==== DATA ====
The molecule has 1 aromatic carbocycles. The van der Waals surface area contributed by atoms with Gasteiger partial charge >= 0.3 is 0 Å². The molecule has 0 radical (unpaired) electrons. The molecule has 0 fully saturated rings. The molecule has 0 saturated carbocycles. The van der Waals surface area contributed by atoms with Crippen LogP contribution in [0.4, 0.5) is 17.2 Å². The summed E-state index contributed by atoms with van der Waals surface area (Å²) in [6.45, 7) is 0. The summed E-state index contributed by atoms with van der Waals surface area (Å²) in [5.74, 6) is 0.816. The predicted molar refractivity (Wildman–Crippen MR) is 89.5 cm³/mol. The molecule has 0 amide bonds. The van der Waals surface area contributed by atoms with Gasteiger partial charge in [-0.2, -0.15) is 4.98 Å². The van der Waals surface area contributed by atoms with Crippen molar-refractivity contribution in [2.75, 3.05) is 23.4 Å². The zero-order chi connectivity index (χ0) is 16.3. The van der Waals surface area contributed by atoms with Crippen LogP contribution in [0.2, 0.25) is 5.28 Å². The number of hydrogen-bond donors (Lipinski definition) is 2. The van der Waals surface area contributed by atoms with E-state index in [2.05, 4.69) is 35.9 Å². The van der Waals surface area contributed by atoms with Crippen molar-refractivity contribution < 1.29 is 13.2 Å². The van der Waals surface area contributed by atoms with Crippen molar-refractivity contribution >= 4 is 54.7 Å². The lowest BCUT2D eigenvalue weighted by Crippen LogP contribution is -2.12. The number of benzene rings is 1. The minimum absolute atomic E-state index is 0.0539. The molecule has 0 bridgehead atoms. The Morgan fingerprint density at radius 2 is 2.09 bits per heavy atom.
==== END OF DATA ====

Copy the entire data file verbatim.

The molecule has 1 aromatic carbocycles. The van der Waals surface area contributed by atoms with Gasteiger partial charge >= 0.3 is 0 Å². The molecule has 0 radical (unpaired) electrons. The molecule has 0 fully saturated rings. The molecule has 0 saturated carbocycles. The van der Waals surface area contributed by atoms with Crippen LogP contribution in [0.4, 0.5) is 17.2 Å². The summed E-state index contributed by atoms with van der Waals surface area (Å²) in [6.45, 7) is 0. The summed E-state index contributed by atoms with van der Waals surface area (Å²) in [5.74, 6) is 0.816. The predicted molar refractivity (Wildman–Crippen MR) is 89.5 cm³/mol. The molecule has 0 amide bonds. The van der Waals surface area contributed by atoms with Gasteiger partial charge in [-0.2, -0.15) is 4.98 Å². The van der Waals surface area contributed by atoms with Crippen molar-refractivity contribution in [2.75, 3.05) is 23.4 Å². The zero-order chi connectivity index (χ0) is 16.3. The van der Waals surface area contributed by atoms with Crippen LogP contribution in [0.2, 0.25) is 5.28 Å². The number of hydrogen-bond donors (Lipinski definition) is 2. The van der Waals surface area contributed by atoms with E-state index in [2.05, 4.69) is 35.9 Å². The van der Waals surface area contributed by atoms with Crippen molar-refractivity contribution < 1.29 is 13.2 Å². The van der Waals surface area contributed by atoms with Crippen molar-refractivity contribution >= 4 is 54.7 Å². The lowest BCUT2D eigenvalue weighted by Crippen LogP contribution is -2.12. The number of benzene rings is 1. The minimum absolute atomic E-state index is 0.0539. The molecule has 0 bridgehead atoms. The Morgan fingerprint density at radius 2 is 2.09 bits per heavy atom.